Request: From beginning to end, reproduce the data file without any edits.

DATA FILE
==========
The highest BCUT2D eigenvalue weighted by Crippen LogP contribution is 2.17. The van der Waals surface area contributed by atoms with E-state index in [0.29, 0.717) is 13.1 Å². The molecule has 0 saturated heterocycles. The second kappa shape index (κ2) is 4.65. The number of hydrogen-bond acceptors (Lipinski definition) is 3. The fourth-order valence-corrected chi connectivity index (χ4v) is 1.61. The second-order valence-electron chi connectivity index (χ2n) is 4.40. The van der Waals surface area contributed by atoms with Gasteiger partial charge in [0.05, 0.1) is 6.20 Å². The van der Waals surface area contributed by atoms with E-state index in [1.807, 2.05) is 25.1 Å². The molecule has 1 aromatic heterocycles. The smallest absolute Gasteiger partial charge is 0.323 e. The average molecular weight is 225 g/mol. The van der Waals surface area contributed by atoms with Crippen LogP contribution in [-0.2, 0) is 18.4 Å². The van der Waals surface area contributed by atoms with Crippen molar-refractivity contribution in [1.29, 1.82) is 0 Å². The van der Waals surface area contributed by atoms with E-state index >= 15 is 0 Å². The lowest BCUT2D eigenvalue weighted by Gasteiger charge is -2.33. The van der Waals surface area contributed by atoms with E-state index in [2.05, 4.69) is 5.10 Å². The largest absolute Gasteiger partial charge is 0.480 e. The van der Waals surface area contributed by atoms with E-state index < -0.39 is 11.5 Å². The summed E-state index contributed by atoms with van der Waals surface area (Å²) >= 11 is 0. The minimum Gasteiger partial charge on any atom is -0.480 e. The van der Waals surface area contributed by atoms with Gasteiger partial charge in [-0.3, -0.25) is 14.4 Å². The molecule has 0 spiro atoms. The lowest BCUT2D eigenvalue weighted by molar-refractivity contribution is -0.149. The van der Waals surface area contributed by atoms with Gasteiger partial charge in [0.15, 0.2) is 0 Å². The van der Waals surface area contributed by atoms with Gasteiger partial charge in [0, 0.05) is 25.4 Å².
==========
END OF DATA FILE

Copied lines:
The highest BCUT2D eigenvalue weighted by Crippen LogP contribution is 2.17. The van der Waals surface area contributed by atoms with E-state index in [0.29, 0.717) is 13.1 Å². The molecule has 0 saturated heterocycles. The second kappa shape index (κ2) is 4.65. The number of hydrogen-bond acceptors (Lipinski definition) is 3. The fourth-order valence-corrected chi connectivity index (χ4v) is 1.61. The second-order valence-electron chi connectivity index (χ2n) is 4.40. The van der Waals surface area contributed by atoms with Gasteiger partial charge in [0.05, 0.1) is 6.20 Å². The van der Waals surface area contributed by atoms with E-state index in [1.807, 2.05) is 25.1 Å². The molecule has 1 aromatic heterocycles. The smallest absolute Gasteiger partial charge is 0.323 e. The average molecular weight is 225 g/mol. The van der Waals surface area contributed by atoms with Crippen LogP contribution in [-0.2, 0) is 18.4 Å². The van der Waals surface area contributed by atoms with Crippen molar-refractivity contribution in [1.29, 1.82) is 0 Å². The van der Waals surface area contributed by atoms with E-state index >= 15 is 0 Å². The lowest BCUT2D eigenvalue weighted by Gasteiger charge is -2.33. The van der Waals surface area contributed by atoms with E-state index in [2.05, 4.69) is 5.10 Å². The largest absolute Gasteiger partial charge is 0.480 e. The van der Waals surface area contributed by atoms with E-state index < -0.39 is 11.5 Å². The summed E-state index contributed by atoms with van der Waals surface area (Å²) >= 11 is 0. The minimum Gasteiger partial charge on any atom is -0.480 e. The van der Waals surface area contributed by atoms with Gasteiger partial charge in [-0.3, -0.25) is 14.4 Å². The molecule has 0 spiro atoms. The lowest BCUT2D eigenvalue weighted by molar-refractivity contribution is -0.149. The van der Waals surface area contributed by atoms with Gasteiger partial charge in [0.15, 0.2) is 0 Å². The van der Waals surface area contributed by atoms with Gasteiger partial charge in [0, 0.05) is 25.4 Å².